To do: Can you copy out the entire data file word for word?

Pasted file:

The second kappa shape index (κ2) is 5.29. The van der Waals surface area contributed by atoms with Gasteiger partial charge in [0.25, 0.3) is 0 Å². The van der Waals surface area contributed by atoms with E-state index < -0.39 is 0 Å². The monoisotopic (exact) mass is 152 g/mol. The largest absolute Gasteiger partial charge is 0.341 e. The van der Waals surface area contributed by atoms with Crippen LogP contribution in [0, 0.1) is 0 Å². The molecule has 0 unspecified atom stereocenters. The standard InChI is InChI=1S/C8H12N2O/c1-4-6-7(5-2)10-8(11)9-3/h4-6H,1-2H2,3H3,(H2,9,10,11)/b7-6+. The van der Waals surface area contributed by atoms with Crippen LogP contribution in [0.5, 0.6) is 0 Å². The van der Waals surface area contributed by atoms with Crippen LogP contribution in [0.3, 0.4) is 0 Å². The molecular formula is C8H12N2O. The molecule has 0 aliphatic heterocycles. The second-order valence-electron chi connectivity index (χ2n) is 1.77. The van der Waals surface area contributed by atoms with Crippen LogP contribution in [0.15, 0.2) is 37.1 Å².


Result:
The second kappa shape index (κ2) is 5.29. The van der Waals surface area contributed by atoms with Gasteiger partial charge in [0.25, 0.3) is 0 Å². The van der Waals surface area contributed by atoms with E-state index < -0.39 is 0 Å². The monoisotopic (exact) mass is 152 g/mol. The largest absolute Gasteiger partial charge is 0.341 e. The van der Waals surface area contributed by atoms with Crippen LogP contribution in [0, 0.1) is 0 Å². The molecule has 0 unspecified atom stereocenters. The standard InChI is InChI=1S/C8H12N2O/c1-4-6-7(5-2)10-8(11)9-3/h4-6H,1-2H2,3H3,(H2,9,10,11)/b7-6+. The van der Waals surface area contributed by atoms with Crippen LogP contribution in [0.5, 0.6) is 0 Å². The van der Waals surface area contributed by atoms with Crippen LogP contribution in [0.3, 0.4) is 0 Å². The molecular formula is C8H12N2O. The molecule has 0 aliphatic heterocycles. The second-order valence-electron chi connectivity index (χ2n) is 1.77. The van der Waals surface area contributed by atoms with Crippen LogP contribution in [0.15, 0.2) is 37.1 Å².